sea- we were lucky that we made it back safely though to be honest as it really was rough. On the evening we headed out with the Italian couple for dinner at a night market that had been set up as part of a festival. They had really good value food, just 25 pesos for double cheese burger with egg. You can guess what we ate every single night after making this discovery. El Nido has more variety than Port Barton in the way of food, however it is still very limited due to having electricity between 6pm and 6am. We preferred these times to Port Barton, as it meant the whole town didn't go eerily dark at midnight. Coming home at night was always a chore however as there were so many territorial street dogs that had no issues about barking at the tourists. We usually made it back without any hassle, but as soon as we went to enter Inngo there were a crowd of three little yappers that we had to disperse. We learnt a little trick from the locals back in Port Barton; if you make a 'tsssst' sound at them they would scatter. Also holding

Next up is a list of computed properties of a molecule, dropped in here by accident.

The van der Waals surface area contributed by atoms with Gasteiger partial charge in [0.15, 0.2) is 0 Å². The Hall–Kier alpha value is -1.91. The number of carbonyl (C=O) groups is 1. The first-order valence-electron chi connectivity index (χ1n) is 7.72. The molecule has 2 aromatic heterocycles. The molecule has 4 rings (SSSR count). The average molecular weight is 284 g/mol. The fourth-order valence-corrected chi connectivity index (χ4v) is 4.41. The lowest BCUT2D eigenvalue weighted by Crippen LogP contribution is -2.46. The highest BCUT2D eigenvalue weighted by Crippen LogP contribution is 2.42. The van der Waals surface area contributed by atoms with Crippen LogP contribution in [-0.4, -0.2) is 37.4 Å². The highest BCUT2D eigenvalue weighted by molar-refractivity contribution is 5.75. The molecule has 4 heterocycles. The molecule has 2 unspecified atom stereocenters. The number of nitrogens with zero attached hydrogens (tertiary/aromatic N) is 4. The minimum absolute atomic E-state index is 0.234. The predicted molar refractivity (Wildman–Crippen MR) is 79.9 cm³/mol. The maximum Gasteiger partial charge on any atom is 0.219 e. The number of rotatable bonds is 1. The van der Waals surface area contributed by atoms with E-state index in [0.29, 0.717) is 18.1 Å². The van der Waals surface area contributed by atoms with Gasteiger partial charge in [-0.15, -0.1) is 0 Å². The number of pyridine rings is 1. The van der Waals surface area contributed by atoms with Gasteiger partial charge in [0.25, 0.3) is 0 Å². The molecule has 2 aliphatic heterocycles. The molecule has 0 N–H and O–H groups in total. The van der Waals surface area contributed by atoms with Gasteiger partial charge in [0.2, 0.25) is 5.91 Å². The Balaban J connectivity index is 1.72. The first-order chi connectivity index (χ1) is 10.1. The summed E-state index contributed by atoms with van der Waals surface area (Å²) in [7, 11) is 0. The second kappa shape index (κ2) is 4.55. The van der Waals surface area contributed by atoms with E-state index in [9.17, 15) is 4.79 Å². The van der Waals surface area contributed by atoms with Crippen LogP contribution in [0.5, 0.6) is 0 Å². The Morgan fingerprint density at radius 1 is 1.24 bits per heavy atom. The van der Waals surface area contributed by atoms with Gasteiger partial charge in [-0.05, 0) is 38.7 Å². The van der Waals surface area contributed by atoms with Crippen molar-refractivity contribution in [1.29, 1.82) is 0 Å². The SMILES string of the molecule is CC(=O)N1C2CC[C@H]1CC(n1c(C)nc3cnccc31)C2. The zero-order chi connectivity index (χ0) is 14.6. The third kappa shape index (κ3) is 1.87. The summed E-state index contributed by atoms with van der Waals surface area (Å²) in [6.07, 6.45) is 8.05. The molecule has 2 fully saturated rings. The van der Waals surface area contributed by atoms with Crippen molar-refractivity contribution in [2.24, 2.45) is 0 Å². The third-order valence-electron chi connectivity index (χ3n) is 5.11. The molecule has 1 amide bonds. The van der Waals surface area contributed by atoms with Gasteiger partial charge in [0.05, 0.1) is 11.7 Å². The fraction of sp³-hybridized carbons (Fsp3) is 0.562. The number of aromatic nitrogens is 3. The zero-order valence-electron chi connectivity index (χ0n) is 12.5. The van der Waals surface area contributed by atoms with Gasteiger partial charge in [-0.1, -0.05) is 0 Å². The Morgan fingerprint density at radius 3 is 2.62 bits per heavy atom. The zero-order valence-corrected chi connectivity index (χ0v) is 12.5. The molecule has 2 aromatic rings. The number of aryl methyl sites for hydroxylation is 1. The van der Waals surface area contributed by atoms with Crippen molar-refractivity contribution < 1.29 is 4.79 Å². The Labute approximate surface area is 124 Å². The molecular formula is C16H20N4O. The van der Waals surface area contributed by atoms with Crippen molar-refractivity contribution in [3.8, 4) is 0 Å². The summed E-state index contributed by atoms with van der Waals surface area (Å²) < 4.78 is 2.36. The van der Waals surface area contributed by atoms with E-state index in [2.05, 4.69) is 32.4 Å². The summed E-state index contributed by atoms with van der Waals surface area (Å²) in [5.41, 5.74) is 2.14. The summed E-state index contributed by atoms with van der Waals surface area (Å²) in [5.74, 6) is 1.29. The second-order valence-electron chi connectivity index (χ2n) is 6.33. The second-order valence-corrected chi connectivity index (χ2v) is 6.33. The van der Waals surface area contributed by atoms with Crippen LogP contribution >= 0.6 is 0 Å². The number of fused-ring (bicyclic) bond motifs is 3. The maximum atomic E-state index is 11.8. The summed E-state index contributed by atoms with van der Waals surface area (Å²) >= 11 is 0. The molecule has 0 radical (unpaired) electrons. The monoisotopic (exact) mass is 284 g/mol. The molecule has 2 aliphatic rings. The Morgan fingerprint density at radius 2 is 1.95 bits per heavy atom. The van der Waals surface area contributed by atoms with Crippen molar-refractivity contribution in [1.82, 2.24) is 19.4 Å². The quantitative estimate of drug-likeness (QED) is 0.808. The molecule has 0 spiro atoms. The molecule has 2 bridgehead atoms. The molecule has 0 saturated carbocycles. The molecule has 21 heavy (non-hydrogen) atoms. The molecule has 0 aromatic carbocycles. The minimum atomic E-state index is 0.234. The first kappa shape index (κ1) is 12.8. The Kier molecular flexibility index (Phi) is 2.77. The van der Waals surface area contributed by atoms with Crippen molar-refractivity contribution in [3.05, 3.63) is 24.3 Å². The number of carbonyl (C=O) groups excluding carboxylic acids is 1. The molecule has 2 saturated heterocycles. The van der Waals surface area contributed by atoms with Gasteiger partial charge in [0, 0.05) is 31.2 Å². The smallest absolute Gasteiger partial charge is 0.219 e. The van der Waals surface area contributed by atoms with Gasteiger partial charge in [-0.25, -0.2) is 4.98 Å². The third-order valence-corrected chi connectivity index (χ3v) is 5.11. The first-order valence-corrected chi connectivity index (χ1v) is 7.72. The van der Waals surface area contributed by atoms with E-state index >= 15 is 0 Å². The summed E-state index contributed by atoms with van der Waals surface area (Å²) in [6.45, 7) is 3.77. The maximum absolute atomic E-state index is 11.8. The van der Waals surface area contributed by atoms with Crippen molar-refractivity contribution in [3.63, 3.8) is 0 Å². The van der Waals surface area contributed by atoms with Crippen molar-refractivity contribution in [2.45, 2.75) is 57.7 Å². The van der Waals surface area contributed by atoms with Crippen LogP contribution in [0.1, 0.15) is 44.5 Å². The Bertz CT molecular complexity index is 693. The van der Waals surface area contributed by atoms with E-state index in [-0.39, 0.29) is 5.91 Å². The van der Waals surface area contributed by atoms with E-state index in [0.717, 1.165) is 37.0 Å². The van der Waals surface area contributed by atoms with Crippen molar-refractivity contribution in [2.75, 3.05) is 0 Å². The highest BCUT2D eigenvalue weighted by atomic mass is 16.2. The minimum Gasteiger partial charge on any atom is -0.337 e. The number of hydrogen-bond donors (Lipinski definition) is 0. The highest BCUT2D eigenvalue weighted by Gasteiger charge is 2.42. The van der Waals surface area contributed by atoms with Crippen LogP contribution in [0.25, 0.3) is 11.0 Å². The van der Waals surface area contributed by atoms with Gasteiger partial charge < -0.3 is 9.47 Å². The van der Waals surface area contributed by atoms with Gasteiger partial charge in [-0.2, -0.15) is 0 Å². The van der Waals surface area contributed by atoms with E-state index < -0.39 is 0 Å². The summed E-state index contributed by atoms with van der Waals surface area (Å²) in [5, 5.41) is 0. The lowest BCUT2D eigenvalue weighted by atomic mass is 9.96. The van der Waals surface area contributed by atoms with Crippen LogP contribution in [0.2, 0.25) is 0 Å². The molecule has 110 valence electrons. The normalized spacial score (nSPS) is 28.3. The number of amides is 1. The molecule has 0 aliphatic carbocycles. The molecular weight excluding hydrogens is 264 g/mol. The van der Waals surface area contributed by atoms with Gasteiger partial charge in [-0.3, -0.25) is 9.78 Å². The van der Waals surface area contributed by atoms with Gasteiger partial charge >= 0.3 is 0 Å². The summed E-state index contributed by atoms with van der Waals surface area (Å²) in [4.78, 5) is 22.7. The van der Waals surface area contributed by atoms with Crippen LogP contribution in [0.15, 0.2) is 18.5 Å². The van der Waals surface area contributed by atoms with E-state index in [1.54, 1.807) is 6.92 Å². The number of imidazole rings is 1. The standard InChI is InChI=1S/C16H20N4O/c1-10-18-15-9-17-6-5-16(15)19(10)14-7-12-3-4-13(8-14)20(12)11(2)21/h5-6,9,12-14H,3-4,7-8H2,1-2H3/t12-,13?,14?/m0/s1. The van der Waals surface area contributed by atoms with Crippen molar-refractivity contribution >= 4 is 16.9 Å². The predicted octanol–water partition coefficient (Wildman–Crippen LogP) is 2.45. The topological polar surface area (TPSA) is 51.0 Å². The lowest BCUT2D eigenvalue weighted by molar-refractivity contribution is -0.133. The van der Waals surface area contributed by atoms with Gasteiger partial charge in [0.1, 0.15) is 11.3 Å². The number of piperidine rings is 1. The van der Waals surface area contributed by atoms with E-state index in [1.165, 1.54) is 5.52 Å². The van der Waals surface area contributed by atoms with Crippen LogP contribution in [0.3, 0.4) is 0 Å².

a flip flop up to them would work too, either way but obviously we didn't try that one.
The following day we had decided to take a rest day as the sun exposure of the past two days was really exhausting. We wanted to take it easy so spent our day in the Art Cafe which was a pretty upmarket establishment. Outside however in a little alley we saw the first monkey of our trip; he was tied up next to loads of litter with nothing to do. It was really sad.